A hiker on the Pacific Crest Trail near Horseshoe Meadows got hit by Wednesday's weather and pressed "911" on her Spot Satellite Messenger when she became cold, wet, and afraid she would not survive the night (read her account here). In the morning, she sent an "OK" message and hiked to Lone Pine, where she was met by worried family members.
A Search and Rescue operation, meanwhile, had been initiated by her 911 message, and continued on until SAR personnel ran into the hiker in the town of Lone Pine—she hadn't notified authorities she was all right, believing that by sending an OK signal she had "canceled the 911."
PCT thru-hikers tend to travel extremely light in order to cover large distances each day. In this case, the hiker did not have a tent, nor much extra clothing or storm gear. PCT hikers in Alpine terrain should remember snowstorms are possible year-round in the High Sierra. Traveling light has its advantages, but also requires a higher level of experience and resourcefulness should conditions take a turn for the worse.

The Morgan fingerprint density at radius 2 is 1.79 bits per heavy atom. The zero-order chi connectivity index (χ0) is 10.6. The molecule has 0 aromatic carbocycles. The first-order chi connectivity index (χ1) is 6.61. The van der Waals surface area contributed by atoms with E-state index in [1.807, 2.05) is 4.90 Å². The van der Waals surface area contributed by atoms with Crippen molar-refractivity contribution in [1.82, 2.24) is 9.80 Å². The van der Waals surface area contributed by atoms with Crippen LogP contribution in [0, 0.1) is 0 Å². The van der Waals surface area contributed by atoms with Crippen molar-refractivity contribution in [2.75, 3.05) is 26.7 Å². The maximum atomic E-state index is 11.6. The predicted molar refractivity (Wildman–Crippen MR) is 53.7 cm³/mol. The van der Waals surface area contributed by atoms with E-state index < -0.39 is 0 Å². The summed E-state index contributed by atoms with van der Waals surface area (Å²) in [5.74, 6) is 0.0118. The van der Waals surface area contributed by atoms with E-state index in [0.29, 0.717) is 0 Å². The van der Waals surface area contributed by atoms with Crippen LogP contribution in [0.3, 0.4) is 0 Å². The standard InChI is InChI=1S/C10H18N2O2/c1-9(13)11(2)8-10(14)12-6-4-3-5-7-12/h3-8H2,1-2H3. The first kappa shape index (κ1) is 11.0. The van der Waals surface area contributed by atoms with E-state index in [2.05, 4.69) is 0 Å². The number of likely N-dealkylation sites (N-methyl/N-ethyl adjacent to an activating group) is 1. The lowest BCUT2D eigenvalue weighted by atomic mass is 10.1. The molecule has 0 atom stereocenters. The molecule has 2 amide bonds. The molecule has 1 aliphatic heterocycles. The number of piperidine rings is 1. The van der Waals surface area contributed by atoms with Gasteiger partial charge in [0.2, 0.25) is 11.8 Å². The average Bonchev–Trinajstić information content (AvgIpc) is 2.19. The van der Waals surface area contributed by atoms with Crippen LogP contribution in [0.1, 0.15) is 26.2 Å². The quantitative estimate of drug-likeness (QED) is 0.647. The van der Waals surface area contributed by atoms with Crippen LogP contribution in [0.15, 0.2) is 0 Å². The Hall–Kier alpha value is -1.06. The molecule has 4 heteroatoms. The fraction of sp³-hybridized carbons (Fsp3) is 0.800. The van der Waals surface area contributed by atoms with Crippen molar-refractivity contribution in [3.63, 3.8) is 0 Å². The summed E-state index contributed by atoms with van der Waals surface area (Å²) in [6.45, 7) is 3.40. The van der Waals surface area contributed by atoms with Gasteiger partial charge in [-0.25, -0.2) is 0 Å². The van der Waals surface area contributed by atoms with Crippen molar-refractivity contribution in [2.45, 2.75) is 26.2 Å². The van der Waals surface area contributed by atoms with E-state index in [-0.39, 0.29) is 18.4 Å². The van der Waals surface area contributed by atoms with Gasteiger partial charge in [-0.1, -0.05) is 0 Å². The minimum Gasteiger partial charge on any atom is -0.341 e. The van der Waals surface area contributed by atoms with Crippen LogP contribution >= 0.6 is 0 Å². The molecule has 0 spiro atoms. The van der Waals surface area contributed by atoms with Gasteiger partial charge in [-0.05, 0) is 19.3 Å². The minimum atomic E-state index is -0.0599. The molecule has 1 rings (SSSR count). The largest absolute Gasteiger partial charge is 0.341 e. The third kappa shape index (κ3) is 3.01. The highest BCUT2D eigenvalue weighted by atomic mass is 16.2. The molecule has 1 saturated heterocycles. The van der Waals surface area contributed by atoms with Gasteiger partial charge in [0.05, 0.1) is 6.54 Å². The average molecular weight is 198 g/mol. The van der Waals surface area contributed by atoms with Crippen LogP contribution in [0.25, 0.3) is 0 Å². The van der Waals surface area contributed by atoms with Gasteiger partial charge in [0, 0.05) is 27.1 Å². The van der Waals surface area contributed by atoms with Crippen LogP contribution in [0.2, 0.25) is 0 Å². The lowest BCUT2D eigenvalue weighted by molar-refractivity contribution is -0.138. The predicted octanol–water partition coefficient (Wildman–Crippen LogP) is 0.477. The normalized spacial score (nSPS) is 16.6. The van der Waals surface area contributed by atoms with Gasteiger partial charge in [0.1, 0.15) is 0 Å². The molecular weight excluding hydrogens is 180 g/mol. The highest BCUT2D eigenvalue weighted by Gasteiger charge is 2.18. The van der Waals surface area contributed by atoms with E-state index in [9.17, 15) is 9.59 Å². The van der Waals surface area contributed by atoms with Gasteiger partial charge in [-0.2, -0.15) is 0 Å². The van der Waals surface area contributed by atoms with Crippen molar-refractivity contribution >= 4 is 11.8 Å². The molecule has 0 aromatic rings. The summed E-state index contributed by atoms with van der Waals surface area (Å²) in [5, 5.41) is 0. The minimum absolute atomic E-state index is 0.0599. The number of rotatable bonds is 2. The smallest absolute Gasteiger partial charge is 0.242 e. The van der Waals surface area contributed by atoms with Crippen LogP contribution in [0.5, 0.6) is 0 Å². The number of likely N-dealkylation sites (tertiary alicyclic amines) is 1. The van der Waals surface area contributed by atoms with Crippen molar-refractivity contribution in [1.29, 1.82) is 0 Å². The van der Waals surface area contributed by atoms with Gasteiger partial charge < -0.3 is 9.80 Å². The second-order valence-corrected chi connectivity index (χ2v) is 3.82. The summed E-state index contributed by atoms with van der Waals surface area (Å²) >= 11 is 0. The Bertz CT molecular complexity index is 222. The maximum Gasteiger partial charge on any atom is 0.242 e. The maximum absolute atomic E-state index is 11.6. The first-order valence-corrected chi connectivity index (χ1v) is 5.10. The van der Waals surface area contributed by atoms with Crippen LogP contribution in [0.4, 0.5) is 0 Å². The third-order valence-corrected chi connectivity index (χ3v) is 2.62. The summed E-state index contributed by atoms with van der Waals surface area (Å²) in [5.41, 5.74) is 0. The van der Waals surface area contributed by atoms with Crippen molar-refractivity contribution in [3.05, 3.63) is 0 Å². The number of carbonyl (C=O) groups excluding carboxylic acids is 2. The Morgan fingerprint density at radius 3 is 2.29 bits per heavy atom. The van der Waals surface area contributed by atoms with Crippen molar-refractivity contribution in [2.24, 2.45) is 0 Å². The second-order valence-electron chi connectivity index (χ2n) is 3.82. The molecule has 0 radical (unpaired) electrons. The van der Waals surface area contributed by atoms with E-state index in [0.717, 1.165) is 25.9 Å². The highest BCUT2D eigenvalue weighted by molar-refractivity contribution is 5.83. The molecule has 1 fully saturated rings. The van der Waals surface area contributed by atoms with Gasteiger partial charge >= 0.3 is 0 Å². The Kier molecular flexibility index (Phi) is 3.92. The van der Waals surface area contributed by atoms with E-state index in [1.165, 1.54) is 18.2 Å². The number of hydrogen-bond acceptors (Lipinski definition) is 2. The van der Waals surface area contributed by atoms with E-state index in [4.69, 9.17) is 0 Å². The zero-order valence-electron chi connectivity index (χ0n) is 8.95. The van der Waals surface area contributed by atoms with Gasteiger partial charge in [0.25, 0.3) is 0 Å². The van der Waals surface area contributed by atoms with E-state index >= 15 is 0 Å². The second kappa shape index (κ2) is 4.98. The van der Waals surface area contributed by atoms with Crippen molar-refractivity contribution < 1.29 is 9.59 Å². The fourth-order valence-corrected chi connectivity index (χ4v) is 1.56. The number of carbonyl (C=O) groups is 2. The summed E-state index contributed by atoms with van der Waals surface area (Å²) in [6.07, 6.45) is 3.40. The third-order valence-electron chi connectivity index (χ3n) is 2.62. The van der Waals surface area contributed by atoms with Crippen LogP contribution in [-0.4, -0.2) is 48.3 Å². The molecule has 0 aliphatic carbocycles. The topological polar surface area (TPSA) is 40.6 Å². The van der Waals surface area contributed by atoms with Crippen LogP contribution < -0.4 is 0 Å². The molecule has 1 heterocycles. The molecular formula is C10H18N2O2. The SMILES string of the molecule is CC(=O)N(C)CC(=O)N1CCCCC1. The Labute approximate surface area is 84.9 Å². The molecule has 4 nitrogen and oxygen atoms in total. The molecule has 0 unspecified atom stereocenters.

Probably the most interesting aspect of this story is how it reveals the mindset of the casual SPOT user. The hiker gave little thought to what would happen if she pressed the 911 button, and erroneously believed that by pressing OK afterward, it would undo the 911 message. We teach our children at a very early age not to call 911 without good cause. It seems some people view SPOT 911 calls as somehow different. Would she have dialed 911, for example, if instead of a SPOT messenger she was carrying a satellite phone?
Finally, while it is tempting to focus on this hiker's rather galling failure to notify SAR that she was alive and well in Lone Pine, it would be a mistake to make people reluctant to push 911 on their SPOTs because they're afraid of being subsequently shamed for it. Used properly, SPOT can be a life-saving device. But as we're learning, knowing how and when to use your SPOT isn't always obvious.